Thrown by Jodi Gray takes live recording and hypnotic sound design to explore coming of age, childhood memory and the very state of recollection itself. Dream-like, sensory, and unnerving, Thrown is an interesting addition to storytelling on stage, though perhaps an addition which could be pushed further.
Upon entrance to Underbelly’s dark, damp Big Belly, the audience are each handed a pair of wireless headphones. These are connected to a microphone onstage, shaped like the human head. As actor Jill Rutland speaks, her soft voice pans into left and right ears, in an initially unsettling and eventually immersive experience.
Thrown is visceral; Chris Dorhan’s eerie sound design combines with staging, spectral lighting and language – almost poetry – to create an other-worldly experience. The stage becomes a believable imagining of the human mind and consciousness, switching between this image of the psyche and the recollection of individual memories. It all makes for a thoroughly distinctive way of watching theatre, enhanced by, but not solely due to, experimentation with audio technology.
From watching death to wearing high-heels, Rutland describes the moments when a child is thrown into adulthood, pasting together the individual coming-of-age memories of many women. These singular recollections are weaved around a current narrative, as child psychologist Dr Constance Ellis records her memories before she loses them. She speaks of ‘I’, then ‘we’; to her past, present and future selves; to the audience; and to unnamed characters, adopting the personae of the protagonists of these collected memories in a tour de force of acting.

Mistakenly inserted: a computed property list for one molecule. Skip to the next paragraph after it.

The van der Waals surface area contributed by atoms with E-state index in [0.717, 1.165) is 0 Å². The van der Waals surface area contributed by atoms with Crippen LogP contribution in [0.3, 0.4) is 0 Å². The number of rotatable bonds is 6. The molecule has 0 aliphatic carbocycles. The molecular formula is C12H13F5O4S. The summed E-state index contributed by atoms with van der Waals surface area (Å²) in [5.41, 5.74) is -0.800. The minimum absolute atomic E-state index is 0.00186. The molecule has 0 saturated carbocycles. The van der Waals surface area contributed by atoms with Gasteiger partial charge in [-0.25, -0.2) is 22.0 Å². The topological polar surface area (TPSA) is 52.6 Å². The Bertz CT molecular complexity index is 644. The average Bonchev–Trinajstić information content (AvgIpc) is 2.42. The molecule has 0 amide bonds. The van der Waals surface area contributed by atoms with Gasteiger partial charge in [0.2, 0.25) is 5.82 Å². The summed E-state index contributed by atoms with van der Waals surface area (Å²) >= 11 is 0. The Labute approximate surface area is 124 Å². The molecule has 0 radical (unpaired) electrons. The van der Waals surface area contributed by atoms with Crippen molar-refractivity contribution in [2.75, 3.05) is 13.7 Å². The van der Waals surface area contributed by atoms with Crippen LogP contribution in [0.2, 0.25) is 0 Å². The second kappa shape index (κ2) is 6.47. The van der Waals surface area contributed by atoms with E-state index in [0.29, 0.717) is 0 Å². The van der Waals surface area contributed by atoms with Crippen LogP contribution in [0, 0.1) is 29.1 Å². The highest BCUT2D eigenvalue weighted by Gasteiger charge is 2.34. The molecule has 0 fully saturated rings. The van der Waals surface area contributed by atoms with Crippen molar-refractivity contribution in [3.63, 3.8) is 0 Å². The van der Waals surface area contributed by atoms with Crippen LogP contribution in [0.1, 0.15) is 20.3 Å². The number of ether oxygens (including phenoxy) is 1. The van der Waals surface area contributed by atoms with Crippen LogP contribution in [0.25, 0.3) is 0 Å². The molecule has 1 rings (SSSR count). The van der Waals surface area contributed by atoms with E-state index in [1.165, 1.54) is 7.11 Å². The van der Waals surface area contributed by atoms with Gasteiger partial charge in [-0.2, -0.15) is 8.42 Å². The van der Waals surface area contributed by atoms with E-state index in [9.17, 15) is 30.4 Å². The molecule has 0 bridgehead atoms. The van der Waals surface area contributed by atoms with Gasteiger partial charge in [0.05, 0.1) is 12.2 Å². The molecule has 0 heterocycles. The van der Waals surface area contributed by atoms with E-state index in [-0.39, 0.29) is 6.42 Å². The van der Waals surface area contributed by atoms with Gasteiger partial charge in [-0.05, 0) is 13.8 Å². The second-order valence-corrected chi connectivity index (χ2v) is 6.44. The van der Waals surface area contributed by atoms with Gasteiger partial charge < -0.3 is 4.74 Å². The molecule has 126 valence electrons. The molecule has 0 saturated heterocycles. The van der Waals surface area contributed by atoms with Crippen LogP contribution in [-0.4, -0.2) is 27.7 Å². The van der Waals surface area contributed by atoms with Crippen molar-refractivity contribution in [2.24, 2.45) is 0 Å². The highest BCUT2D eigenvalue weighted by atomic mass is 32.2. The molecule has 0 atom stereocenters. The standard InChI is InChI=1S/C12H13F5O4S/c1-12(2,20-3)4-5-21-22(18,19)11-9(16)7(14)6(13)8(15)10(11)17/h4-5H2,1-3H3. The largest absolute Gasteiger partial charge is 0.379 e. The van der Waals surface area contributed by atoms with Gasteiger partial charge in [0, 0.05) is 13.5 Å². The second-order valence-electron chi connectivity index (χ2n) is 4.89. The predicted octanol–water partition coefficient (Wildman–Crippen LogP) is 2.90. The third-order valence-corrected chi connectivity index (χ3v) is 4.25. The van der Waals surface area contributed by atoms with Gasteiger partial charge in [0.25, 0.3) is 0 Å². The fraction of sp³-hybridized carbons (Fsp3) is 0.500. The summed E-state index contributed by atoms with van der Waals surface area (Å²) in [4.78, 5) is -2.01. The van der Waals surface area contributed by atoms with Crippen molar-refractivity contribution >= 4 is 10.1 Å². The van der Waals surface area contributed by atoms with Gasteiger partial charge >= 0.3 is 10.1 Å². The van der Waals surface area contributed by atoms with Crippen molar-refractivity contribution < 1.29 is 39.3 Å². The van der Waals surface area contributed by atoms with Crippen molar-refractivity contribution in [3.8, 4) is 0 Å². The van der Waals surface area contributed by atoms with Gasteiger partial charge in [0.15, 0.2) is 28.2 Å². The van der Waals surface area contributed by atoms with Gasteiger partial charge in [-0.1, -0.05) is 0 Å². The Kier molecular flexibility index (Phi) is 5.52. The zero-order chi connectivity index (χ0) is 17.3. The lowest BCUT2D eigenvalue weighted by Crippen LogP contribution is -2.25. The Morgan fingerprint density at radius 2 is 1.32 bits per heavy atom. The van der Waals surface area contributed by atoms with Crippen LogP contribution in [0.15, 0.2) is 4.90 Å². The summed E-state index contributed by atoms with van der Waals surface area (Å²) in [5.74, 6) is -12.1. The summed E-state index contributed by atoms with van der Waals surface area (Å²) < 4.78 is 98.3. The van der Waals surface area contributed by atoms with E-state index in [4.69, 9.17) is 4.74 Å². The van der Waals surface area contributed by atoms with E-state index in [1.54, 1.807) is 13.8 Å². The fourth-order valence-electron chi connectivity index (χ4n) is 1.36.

Yet without a clear through-line, these vignettes are hard to follow and understand, and the sense and beauty of them is somewhat lost while the audience tries to piece them together. Thrown also seemed to lack depth and a wider sense of meaning. Its fantastic use of sound, phenomenal acting and interesting collected testimony are let down by this apparent lack of message – the play could have used a better awareness of its intention, or at least a clearer translation of it.
Perhaps it would feel more finished if it explored the theme of memory further – even looking into the unreliability of it, or the link between adult development and these childhood events. Though the total effect of Thrown was like no other piece of theatre I’ve seen before, the concept and idea could have gone further.
That being said, Thrown was a highly interesting piece of theatre to watch, with its separate elements coming together harmoniously. For a show that self-proclaims that it is heard, rather than watched, Thrown was both a visual and an audio unique experience, and one that I will never forget.